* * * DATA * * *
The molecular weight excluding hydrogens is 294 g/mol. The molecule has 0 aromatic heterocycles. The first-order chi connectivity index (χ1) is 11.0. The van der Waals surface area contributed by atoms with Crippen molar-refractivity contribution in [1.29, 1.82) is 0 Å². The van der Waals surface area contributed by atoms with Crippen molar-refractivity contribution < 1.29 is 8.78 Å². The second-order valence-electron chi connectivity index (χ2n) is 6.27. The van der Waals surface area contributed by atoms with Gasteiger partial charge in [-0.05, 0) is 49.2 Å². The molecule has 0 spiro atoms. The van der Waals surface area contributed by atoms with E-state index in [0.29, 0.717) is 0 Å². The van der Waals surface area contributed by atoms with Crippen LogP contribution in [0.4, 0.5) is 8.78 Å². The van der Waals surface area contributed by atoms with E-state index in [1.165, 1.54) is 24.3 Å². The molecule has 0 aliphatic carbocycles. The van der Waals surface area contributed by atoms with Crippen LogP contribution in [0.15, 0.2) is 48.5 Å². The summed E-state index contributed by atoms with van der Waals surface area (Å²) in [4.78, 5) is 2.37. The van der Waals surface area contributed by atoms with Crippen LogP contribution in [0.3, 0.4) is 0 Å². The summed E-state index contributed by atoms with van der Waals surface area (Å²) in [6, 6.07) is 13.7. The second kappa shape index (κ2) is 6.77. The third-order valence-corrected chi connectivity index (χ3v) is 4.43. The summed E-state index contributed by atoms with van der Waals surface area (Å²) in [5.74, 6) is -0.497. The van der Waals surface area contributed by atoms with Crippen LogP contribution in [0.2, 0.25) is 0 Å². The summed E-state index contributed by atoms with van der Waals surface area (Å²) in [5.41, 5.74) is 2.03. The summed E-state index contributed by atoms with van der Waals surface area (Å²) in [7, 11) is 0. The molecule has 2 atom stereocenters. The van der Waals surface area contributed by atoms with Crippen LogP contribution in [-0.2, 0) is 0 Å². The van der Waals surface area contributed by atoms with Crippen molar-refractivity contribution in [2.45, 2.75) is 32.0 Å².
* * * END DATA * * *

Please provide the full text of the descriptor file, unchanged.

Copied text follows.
The molecular weight excluding hydrogens is 294 g/mol. The molecule has 0 aromatic heterocycles. The first-order chi connectivity index (χ1) is 11.0. The van der Waals surface area contributed by atoms with Crippen molar-refractivity contribution in [1.29, 1.82) is 0 Å². The van der Waals surface area contributed by atoms with Crippen molar-refractivity contribution < 1.29 is 8.78 Å². The second-order valence-electron chi connectivity index (χ2n) is 6.27. The van der Waals surface area contributed by atoms with Gasteiger partial charge in [-0.05, 0) is 49.2 Å². The molecule has 0 spiro atoms. The van der Waals surface area contributed by atoms with E-state index in [0.29, 0.717) is 0 Å². The van der Waals surface area contributed by atoms with Crippen LogP contribution in [0.4, 0.5) is 8.78 Å². The van der Waals surface area contributed by atoms with E-state index in [1.165, 1.54) is 24.3 Å². The molecule has 0 aliphatic carbocycles. The van der Waals surface area contributed by atoms with Crippen LogP contribution in [0.15, 0.2) is 48.5 Å². The summed E-state index contributed by atoms with van der Waals surface area (Å²) in [4.78, 5) is 2.37. The van der Waals surface area contributed by atoms with Crippen LogP contribution in [0.3, 0.4) is 0 Å². The summed E-state index contributed by atoms with van der Waals surface area (Å²) in [6, 6.07) is 13.7. The second kappa shape index (κ2) is 6.77. The third-order valence-corrected chi connectivity index (χ3v) is 4.43. The summed E-state index contributed by atoms with van der Waals surface area (Å²) in [5.74, 6) is -0.497. The van der Waals surface area contributed by atoms with Crippen LogP contribution in [0.2, 0.25) is 0 Å². The summed E-state index contributed by atoms with van der Waals surface area (Å²) in [5.41, 5.74) is 2.03. The summed E-state index contributed by atoms with van der Waals surface area (Å²) in [7, 11) is 0. The molecule has 2 atom stereocenters. The van der Waals surface area contributed by atoms with Crippen LogP contribution in [-0.2, 0) is 0 Å². The van der Waals surface area contributed by atoms with Crippen molar-refractivity contribution in [2.45, 2.75) is 32.0 Å².